Putative new Prime Minister David Cameron wants the electorate to think he offers Obama-style change (and look what happened there). Thoroughly disillusioned with New Labour, desperate for the change which Blair and Brown never delivered, the polls show the electorate thinks ‘Dave”s probably better choice; they’re not quite sure but they’re going to take the risk because he offers something genuinely new. They’re wrong:
After thirteen years of government, at least twelve in dedicated opposition to electoral reform, and just ninety days before a general election, he’s [Brown] suddenly decided to change the voting system.
But leave aside the cynicism of this move. Is it the right thing to do? I emphatically believe it’s not.
One of the things that works in our current system is that a general election gives people the power to get rid of tired, useless and divided governments like the one we have today.
The truth is that people don’t want a new voting system – they want a new politics.
They want change across our entire political system – the way it’s run, the people who run it, where power lies, and how much it costs.
That’s why next Tuesday, instead of Labour’s fiddling with the voting system, we will table an amendment cutting the size of the House of Commons and the cost of politics.
We will call for a ten per cent reduction in the number of MPs. And we will call for a change in the boundary commission with a view to levelling up the size of all our constituencies so that every vote weighs the same.
Cutting the cost and size of the House of Commons will address the symptoms of what has gone wrong in our politics, but we need to address the causes too.
People are fed up of feeling that Parliament is a powerless poodle, that politicians cannot change things, and that power is always being drained away from them.
Of course there are a number of arguments he’s making, whilst attempting to conflate them into one. People are fed up with the centralisation of politics, from the increasingly insidious database state through to the inefficient centralised control of the public services, people are indeed fed up that power is being drained away from them. Parliament is supposed to be the instrument through which the people have their say, yet the executive under Blair (and no less so under Brown) has become almighty – still prepared to sidestep the parliamentary process, still eager to put through Extradition Acts without a vote, and still eager to rig control of select committees. Who needs oversight after all, when you know you’re right? I’ll look at that in another blog post later today.
But Cameron’s argument is also self-serving – he suggests the failures of the political system are technocratic – save a little money here, cut the number of MPs there, manage the Commons a little better. It makes sense for him not to investigate the system’s failings too much when ultimate power is in his reach, but he wilfully ignores the fact that the voting system is unrepresentative of the people’s wishes. Merely cutting the cost and size of the Commons won’t address the fundamental problem of first-past-the-post drawing the wrong people in, and forcing them because of electoral arithmetic to ignore the wishes of the majority, instead catering only to a small number of floating voters in marginal constituencies. Making the intake into the Commons more representative must be the first of a number of steps to reengage the political system with the electorate – people realise that being able to change governments every 4-5 years isn’t enough, that there’s no other way to hold MPs to account, and that MPs in ‘safe’ seats needn’t invariably worry about their jobs at all; why should anyone other than their supporters bother to vote in such constituencies anyway? A genuinely proportional system would address this democratic deficit, and despite the normal complaints about countries such as Italy showing PR doesn’t work, the truth is for every Italy we have a Germany, which successfully absorbed a failed state without either the system falling apart or even significant social unrest.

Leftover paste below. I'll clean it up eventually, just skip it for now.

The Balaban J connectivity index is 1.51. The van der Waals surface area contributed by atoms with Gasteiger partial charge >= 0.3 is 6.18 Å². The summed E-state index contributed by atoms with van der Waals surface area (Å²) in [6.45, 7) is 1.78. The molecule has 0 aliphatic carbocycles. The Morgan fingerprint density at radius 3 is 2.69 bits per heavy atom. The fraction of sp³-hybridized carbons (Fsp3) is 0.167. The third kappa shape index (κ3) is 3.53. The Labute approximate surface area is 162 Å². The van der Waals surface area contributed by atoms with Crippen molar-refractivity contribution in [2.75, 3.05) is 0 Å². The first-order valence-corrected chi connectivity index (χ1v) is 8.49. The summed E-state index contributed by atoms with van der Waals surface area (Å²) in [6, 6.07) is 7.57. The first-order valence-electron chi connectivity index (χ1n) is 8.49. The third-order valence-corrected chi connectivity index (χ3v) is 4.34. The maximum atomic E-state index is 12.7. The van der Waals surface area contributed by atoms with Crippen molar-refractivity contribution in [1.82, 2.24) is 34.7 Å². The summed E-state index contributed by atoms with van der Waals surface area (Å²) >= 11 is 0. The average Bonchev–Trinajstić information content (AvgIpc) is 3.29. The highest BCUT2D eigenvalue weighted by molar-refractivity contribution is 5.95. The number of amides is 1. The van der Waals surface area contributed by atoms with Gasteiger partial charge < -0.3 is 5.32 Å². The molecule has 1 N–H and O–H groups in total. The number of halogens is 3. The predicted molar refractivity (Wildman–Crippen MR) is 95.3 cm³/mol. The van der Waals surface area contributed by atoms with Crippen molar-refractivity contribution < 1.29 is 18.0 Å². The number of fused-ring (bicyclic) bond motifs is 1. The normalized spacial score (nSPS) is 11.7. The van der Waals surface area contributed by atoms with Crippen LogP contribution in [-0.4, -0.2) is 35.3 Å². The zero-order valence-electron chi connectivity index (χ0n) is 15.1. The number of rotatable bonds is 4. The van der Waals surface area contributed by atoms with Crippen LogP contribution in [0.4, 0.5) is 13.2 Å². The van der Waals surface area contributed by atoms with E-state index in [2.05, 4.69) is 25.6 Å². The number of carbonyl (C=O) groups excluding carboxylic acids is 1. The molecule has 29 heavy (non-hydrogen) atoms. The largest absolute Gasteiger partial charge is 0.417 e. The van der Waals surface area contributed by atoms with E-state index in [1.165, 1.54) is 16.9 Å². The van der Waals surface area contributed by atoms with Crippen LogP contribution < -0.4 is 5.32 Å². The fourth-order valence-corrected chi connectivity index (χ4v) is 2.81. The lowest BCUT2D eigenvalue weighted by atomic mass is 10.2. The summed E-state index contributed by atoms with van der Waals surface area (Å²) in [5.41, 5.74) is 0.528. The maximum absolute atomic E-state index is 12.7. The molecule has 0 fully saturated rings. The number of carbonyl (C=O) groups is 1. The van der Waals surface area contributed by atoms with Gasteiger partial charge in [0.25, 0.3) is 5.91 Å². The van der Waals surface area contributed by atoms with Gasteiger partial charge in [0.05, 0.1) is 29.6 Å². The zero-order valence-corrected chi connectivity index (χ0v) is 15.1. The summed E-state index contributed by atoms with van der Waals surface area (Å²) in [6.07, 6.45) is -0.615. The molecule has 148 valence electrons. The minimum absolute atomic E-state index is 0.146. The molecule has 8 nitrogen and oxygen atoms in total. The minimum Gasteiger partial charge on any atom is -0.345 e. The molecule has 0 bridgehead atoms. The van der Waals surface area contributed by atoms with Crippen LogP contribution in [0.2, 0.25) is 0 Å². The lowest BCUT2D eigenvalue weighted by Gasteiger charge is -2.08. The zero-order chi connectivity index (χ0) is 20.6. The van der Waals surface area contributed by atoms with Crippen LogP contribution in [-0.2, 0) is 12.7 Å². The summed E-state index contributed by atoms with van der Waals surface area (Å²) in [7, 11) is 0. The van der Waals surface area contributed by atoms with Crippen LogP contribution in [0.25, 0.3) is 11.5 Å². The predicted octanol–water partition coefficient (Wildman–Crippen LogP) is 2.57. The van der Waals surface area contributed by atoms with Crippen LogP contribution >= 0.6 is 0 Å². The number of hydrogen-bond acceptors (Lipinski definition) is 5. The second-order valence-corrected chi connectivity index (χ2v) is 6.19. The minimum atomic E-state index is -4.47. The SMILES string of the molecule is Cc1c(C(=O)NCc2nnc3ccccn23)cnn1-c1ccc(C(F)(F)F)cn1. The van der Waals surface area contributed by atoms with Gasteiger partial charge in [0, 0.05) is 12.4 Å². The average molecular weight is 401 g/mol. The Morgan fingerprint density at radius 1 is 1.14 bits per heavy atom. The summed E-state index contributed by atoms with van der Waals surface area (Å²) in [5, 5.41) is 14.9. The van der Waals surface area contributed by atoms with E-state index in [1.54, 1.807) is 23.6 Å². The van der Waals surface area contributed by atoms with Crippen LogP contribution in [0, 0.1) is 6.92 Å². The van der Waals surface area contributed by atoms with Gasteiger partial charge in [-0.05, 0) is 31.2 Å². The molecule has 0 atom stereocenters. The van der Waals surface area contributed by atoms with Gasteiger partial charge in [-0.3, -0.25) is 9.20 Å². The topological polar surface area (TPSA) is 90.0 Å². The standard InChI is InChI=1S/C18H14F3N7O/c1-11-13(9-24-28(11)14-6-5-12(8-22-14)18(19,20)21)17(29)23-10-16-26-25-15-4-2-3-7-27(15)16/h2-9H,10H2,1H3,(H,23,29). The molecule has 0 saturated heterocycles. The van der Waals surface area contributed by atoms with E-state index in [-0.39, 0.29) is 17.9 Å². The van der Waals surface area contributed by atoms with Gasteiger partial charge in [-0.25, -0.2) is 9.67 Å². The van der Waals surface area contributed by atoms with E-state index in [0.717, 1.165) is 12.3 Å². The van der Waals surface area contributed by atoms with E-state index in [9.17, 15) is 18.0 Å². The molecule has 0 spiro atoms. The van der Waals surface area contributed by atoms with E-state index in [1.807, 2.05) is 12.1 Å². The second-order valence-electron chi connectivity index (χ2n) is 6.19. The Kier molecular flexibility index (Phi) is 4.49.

Would a more proportional system allow the BNP into Westminster? Sure, probably. But if those are the wishes of the majority then that’s fine. We’ve seen throughout the world too though that when extremists enter a democratically elected lower house in a stable system with checks, balances and a free media, that they invariably fall away; Germany’s proven that too. So Nick Griffin would become an MP – so what? The number of Green MPs would impress everyone, and provide the backbone for healthy coalition governments of the future. That would change the entire tone of British politics, and how they’re conducted – that’s real change. Would AV+ address this current democratic deficit? In the first instance probably not, but pulling off AV+ would show the electorate that changing the voting system wouldn’t bring the damnation and ruin which Cameron and others have suggested. It may not be a talking point on doorsteps, but that’s never how progressive politics should be run. Our leaders must voluntarily relinquish power back to the people in order to stop the slide which has begun under New Labour. Cameron does appreciate this, but isn’t prepared to put his money where his mouth is for half the argument.
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